A computer pioneer, he is credited with the invention of core memory;
fascinating stuff, when you realise that a "read" involves a couple of
write cycles :-) Sense windings, etc...
And 386BSD was released on this day in 1992, when William and Lynne Jolitz
started the Open Source movement; well, that's what my notes say, and
corrections are welcome (I know that Gilmore likes to take credit for just
Roberto Mario "Robert" Fano (11 November 1917 – 13 July 2016) was an
Italian-American computer scientist and professor of electrical
engineering and computer science at the Massachusetts Institute of
Robert Fano, computing pioneer and founder of CSAIL, dies at 98
Professor emeritus helped launch field of information theory and
developed early time-sharing computers.
Tom Van Vleck just passed this on the Multics mailing list. Fernando
Corbató has passed away at 93.
Clem organized the wonderful Unix 50 event at the LCM two days ago, where
we saw a working 6180 front panel on display (backed by a virtual DPS-8m
This is our heritage and our history, let us not forget where we came from.
- Dan C.
I'm looking for a list of all hard disk drives that DEC supported prior to
~1970 or so as part of some research I'm doing for my talk this fall in
Lillehammer. so far, I've only found one listed in a pdp-9 brochure (the
RB09 listed in the PDP-9 handbook). Are there others? I've seen a reference
to an RA01, but have seen no details on it. It appears that Rx## is the
pattern to look for in that era.
Alternatively, if someone can articulate the XX## naming scheme of the
time, that would be great. I've seen Dx## for different communications
modules, for example, but don't know if I can generalize.
We really should take this off-list if you want to continue the discussion
as it has little to do with simh and more history (so I'm CCing the TUHS
COFF list. I'll include simh for now, but if you reply please kill the
An Eagle or Eagle-II was a whole lot lighter (and physically smaller) than
an RP06 or RP07 (or an RM series drive for that matter). It is interesting
to hear you had problems with the Eagles. They were generally considered
the best/most reliable of the day. The SI controller on the Vax was less
so, although many of us in the UNIX community used them.
FWIW: I was accused of jinxing the 19" SMD Ampex drive by Masscomp's field
service team. The story is we could never make the Ampex drives work
reliably at UCB (they were cheaper in bytes/$ than the Eagles at the
time). When I was being recruited to Masscomp as I was leaving UCB, they
were trying to use Ampex as their high-end SMD drive with the Xylogic 440
controller, but had not (yet) had a failure. [Xylogic, like Masscomp, was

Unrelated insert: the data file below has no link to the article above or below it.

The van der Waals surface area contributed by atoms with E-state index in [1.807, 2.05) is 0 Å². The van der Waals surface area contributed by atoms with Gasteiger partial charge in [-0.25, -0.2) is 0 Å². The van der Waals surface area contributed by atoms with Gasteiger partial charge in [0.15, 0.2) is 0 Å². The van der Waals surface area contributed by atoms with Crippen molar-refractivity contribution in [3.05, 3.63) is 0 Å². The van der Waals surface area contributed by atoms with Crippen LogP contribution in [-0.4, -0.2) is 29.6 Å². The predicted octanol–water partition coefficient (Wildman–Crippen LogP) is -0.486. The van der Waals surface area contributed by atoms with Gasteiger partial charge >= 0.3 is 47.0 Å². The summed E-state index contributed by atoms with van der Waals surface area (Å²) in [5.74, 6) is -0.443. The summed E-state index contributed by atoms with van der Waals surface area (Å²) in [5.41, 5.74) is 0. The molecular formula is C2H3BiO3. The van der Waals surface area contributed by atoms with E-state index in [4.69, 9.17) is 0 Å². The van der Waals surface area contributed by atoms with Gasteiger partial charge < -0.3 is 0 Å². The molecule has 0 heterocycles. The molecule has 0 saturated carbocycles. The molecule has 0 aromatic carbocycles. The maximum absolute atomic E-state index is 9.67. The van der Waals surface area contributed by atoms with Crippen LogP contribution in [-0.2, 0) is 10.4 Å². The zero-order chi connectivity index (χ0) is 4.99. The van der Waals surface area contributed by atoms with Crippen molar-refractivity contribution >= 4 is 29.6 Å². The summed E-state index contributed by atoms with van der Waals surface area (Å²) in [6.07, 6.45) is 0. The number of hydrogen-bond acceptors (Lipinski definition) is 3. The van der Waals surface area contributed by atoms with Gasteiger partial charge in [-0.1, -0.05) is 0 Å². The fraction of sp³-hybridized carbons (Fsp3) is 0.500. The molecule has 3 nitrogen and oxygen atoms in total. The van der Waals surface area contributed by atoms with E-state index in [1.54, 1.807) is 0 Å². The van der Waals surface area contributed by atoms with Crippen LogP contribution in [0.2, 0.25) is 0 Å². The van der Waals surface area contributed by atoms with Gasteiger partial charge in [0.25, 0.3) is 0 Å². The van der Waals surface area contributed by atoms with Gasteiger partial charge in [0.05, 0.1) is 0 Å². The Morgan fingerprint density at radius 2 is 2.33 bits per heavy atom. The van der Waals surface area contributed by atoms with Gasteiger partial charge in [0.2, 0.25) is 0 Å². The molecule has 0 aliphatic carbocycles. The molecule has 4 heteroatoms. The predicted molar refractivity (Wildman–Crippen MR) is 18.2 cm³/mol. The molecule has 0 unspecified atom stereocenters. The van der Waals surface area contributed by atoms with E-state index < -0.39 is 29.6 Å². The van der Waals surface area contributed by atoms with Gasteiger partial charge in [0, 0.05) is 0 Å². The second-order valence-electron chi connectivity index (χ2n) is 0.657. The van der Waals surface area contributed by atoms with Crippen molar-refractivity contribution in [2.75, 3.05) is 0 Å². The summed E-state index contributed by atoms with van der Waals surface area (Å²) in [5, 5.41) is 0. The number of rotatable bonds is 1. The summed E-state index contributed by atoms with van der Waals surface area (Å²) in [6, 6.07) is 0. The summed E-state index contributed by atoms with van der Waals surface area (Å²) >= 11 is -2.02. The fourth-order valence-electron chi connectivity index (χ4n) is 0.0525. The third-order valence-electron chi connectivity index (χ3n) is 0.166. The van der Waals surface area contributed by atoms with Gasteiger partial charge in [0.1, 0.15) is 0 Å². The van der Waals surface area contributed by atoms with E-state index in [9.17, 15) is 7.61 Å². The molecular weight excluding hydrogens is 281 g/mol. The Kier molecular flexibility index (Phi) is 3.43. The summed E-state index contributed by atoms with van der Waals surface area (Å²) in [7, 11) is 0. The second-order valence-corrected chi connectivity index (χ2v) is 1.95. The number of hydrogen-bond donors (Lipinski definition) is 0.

ex-DEC folks]. Anyway, I had mentioned @ UCB we had given up on the Ampex
drive on our Vaxen, and within 2 weeks of my starting to work darned near
all of them that Masscomp owned had failed.
PC (Paul Cantrell), tjt and I did eventually make them work but only after
we got Xylogic to redesign the 440 to be the 450 controllers and PC spend
hours with the microcode team on the error recovery logic. Funny, the
450/Eagle combination (and later Xylogic 472 tape) became the de rigor in
the UNIX community.
BTW: if Mark and the simh team is to ever to create a solid
Sun/Masscomp/Apollo simulator, they will need to emulate the Xylogic
controller family. One more thing for the forever growing list of things
I'd like to do when I retire, but I think I still have the engineering
specs for them and PC and tjt are still to be found ;-)
On Mon, Jul 1, 2019 at 9:19 AM Tim Wilkinson <tjw(a)twsoft.co.uk> wrote:
> Back in 85 have had applications to purchase a 785 – 780-750-730 then 725
> rejected, we were fortunately given a 750 by a sister company who were
> upgrading to a 785, but they took their disks. So we had to buy for
> To keep the bean counter happy we went for a System Industries controller
> and 4 super Eagles.
> But back then there was a problem with the eagles and all 4 had to be
> swapped out 4 times.
> Carrying them up stairs to the computer room was not fun. The platter size
> may have been reduced. But the weight!!!
> *From:* Simh [mailto:firstname.lastname@example.org] *On Behalf Of *Clem
> *Sent:* 01 July 2019 14:08
> *To:* Patrick Finnegan <pat(a)computer-refuge.org>
> *Cc:* SIMH <simh(a)trailing-edge.com>
> *Subject:* Re: [Simh] Which PDP-11 to choose
> I can not say why it followed that naming convention, but it did. The
> drives of that day were referred to as 19" technology since that's how they
> mounted. FWIW: Most manufacturers at the time used the same platter
> size as the original IBM 1311 (which as you pointed out was 14"), but not
> everyone, for instance, the Fujitsu Eagle used 10.5-inch platter. FWIW:
> I answered a bunch of this in:
> On Mon, Jul 1, 2019 at 8:52 AM Patrick Finnegan <pat(a)computer-refuge.org>
> On Mon, Jul 1, 2019 at 7:32 AM Clem cole <clemc(a)ccc.com> wrote:
> 19” form factor for the disks drive fir the space in the 19” relay rack.
> You’re right the platters themselves were smaller. The disks were referred
> too by the mechanical FF. 19, 8, 5.25 etc.
> But, 8" hard drives have 8" platters, and 5.25" hard drives have 5.25"
> platters. The casing on a the 5.25" drive in front of me is almost 6" wide.
> <https://www.avast.com/sig-email?utm_medium=email&utm_source=link&utm_campai…> Virus-free.